Then find the middle of the lane, from where the gutter starts and add a 2x4 laid down flat at 66.5 inches and attach. This is so that the plywood that is added later has a meeting and attachment point. 


Then, pick up the top and set it on the two cubbies pushed together. This took two adults to do. 


Note: the cubbies are not attached in any way. 

**I don't have a pic of this step but essentially you will have the 2 2x12's w/ the end gutters attached, two 2x4 end pieces laid flat 6 inches from the end and one 2x4 laid flat at the center of the lane. 


Then, measure out from the center at 6 inches apart and attach each support from the outsides with glue and countersunk screws. I used my speed square and checked 



Then I added a 2x4 at 22 inches long every 6 inches or so down the line, using my speed square I attached with wood glue and outside countersunk screws. Please note: these HAVE to be level or when you add your plywood the table will not be level!!! Check with a scrap piece of wood every time you add another 2x4. See diagram below.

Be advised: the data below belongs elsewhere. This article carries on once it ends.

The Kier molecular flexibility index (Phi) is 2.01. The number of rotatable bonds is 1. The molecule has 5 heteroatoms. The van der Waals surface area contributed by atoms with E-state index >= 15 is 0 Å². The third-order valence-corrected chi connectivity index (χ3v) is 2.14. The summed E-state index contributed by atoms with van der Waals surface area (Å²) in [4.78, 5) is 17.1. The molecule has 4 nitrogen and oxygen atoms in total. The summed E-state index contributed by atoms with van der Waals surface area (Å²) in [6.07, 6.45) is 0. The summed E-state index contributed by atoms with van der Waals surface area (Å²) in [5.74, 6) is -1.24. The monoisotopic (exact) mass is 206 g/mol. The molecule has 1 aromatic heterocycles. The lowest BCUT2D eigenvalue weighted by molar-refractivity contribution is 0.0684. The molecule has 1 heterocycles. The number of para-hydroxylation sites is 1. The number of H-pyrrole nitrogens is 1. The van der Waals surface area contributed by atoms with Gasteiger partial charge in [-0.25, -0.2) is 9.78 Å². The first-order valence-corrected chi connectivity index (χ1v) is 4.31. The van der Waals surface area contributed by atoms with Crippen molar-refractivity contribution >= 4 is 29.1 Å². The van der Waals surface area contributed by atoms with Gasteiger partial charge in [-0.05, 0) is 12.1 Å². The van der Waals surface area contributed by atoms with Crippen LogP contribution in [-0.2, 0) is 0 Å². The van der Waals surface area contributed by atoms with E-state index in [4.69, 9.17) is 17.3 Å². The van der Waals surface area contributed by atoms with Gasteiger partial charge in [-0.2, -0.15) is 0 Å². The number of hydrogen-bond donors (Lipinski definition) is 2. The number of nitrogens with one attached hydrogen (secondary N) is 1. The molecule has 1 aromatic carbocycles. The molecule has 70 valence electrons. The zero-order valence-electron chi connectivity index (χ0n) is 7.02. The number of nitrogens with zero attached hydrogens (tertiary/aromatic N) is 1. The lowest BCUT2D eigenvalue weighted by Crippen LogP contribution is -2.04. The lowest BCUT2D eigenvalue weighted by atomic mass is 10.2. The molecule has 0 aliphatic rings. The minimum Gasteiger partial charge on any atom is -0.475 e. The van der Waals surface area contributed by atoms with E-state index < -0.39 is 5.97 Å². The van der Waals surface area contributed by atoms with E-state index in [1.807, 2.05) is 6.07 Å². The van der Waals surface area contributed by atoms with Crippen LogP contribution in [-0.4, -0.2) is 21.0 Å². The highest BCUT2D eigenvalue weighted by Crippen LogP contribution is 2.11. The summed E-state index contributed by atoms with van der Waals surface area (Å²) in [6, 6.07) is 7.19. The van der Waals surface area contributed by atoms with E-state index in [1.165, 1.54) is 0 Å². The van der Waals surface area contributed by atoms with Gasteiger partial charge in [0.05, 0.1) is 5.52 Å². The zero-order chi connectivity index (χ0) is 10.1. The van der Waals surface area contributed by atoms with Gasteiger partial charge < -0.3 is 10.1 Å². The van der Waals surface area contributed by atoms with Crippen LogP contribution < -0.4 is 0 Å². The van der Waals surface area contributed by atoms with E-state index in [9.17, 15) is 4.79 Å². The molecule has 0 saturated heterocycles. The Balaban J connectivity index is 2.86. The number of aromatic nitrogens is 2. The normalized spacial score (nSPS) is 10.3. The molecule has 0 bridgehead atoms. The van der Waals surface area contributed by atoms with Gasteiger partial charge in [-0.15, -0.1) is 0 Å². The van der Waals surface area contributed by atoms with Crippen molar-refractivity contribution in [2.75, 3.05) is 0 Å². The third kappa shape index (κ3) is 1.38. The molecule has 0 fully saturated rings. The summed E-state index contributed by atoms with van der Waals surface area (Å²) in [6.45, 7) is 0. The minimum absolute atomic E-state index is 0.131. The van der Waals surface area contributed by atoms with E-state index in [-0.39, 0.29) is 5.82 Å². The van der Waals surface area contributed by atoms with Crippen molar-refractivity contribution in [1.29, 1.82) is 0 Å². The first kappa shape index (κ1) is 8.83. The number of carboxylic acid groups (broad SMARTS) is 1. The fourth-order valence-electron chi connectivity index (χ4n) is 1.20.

Plywood

Next step...the plywood. You will have two pieces of plywood 66.5 inches long and 22 inches wide 3/4 inch thick. Because these are a pain to cut/ rip yourself save the energy and annoyance and have the lumber shop cut these so that they are perfect. First, I added beads of wood glue to the first set of the 2x4's, (do them one side at at time) the first piece of plywood is set flush to the end of the (peach) 2x4 and then the second piece of plywood is added to the lane. Because I built part of the table in the winter and part in the spring, the 2x12 definitely changed size a bit so I had to really squeeze in the plywood. Try and get the center seam as tight as you can.